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Dietary supplementation with 11trans- and 12trans-18:1 and oxidative stress in humans
- Kuhnt, Katrin, Wagner, Andreas, Kraft, Jana, Basu, Samar, Jahreis, Gerhard
- American journal of clinical nutrition 2006 v.84 no.5 pp. 981-988
- men, women, diet, lipid content, trans fatty acids, fat intake, human physiology, lipid metabolism, oxidative stress, biomarkers, urine, blood chemistry, guanosine, tocopherols, vitamin A, prostaglandins, conjugated linoleic acid, risk assessment, risk groups, Europeans, diet-related diseases, Europe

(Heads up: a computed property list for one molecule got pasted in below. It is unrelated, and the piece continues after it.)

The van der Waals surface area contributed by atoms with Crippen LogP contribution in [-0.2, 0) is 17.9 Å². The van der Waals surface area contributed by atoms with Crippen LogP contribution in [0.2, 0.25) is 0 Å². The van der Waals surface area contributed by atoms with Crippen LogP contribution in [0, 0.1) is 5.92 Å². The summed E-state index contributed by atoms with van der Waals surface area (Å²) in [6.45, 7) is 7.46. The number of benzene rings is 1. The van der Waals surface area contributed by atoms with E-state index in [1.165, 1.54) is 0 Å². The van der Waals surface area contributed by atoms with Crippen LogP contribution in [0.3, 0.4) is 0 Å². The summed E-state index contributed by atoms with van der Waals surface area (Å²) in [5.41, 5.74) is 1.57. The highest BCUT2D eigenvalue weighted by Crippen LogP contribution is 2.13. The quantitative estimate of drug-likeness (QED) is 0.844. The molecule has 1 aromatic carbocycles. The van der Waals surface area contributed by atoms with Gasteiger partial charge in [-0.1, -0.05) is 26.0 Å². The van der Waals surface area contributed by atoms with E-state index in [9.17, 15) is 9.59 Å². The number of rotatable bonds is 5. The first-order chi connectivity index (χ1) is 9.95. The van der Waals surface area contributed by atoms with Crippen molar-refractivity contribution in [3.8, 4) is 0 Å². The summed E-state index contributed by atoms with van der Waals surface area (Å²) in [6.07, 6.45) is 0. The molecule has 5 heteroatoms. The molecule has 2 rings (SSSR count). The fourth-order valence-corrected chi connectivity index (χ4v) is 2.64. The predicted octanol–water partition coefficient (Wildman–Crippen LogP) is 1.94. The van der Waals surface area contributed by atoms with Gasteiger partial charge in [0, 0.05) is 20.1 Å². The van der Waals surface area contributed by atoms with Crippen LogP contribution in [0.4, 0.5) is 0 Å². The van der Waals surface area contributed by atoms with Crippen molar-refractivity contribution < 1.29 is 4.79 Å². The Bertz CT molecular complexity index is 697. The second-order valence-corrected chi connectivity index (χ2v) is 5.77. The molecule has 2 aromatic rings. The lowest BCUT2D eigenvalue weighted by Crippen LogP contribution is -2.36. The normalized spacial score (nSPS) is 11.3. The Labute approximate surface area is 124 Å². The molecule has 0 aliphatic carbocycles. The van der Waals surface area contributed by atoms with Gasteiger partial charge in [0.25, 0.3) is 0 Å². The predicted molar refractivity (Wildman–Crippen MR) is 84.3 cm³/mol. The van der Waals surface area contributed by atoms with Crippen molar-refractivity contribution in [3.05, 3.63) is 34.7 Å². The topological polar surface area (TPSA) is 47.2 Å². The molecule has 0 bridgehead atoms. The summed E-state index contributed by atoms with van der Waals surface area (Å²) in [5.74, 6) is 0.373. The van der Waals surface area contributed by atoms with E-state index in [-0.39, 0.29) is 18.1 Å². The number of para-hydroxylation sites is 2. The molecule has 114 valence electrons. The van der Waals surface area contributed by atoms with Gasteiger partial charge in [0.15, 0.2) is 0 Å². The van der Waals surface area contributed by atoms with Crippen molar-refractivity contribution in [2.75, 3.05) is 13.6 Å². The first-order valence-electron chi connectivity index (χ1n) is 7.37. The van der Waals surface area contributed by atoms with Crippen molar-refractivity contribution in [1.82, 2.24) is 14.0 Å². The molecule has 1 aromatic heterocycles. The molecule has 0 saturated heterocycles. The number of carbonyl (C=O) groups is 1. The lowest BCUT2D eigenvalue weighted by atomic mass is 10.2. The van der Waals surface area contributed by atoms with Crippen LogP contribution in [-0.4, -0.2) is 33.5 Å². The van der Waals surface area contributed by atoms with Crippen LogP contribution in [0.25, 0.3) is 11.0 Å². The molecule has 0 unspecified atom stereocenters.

- BACKGROUND: High consumption of trans fat has been associated with high oxidative stress in humans, which could increase the risk of the development or acceleration of several diseases, such as atherosclerosis, cancer, and type 2 diabetes. OBJECTIVE: Several urinary and blood biomarkers of oxidative stress [8-iso-prostaglandin-F₂α (PGF₂α), 15-keto-dihydro-PGF₂α, and 7,8-dihydro-8-oxo-2'-deoxy-guanosine in urine and α-,β-,γ-,δ-tocopherol, and retinol in plasma] were monitored to evaluate the oxidative stress induced by dietary supplementation of 11trans- and 12trans-18:1 isomers in humans during a 6-wk intervention. DESIGN: After a 14-d adaptation period free of trans fatty acid supplementation (baseline), the test group (n = 12) received 3.0 g 11trans-18:1/d and 3.0 g 12trans-18:1/d (Σ 6.0 g/d), and the control group (n = 12) consumed a control oil free of trans fatty acids and conjugated linoleic acids for 6 wk. RESULTS: The postintervention concentration of urinary 8-iso-PGF₂α (free radical-induced lipid peroxidation) in the test group was significantly higher than baseline and significantly higher than that observed in the control group. The concentrations of 15-keto-dihydro-PGF₂α (cyclooxygenase-mediated inflammatory response indicator) and 7,8-dihydro-8-oxo-2'-deoxy-guanosine (oxidative DNA damage) were not affected by the 11trans- and 12trans-18:1 supplementation. CONCLUSIONS: Although an increase in urinary 8-iso-PGF₂α was observed and the effects of prolonged high (ie, >5.0 g/d) consumption of trans fat could be relevant to the development of disease, the mean intakes of 11trans- and 12trans-18:1 in Europeans are estimated to be significantly below the amounts administered in this study (ie, 6.0 g/d); such low intakes could minimize the possible risk of detrimental effects on human health.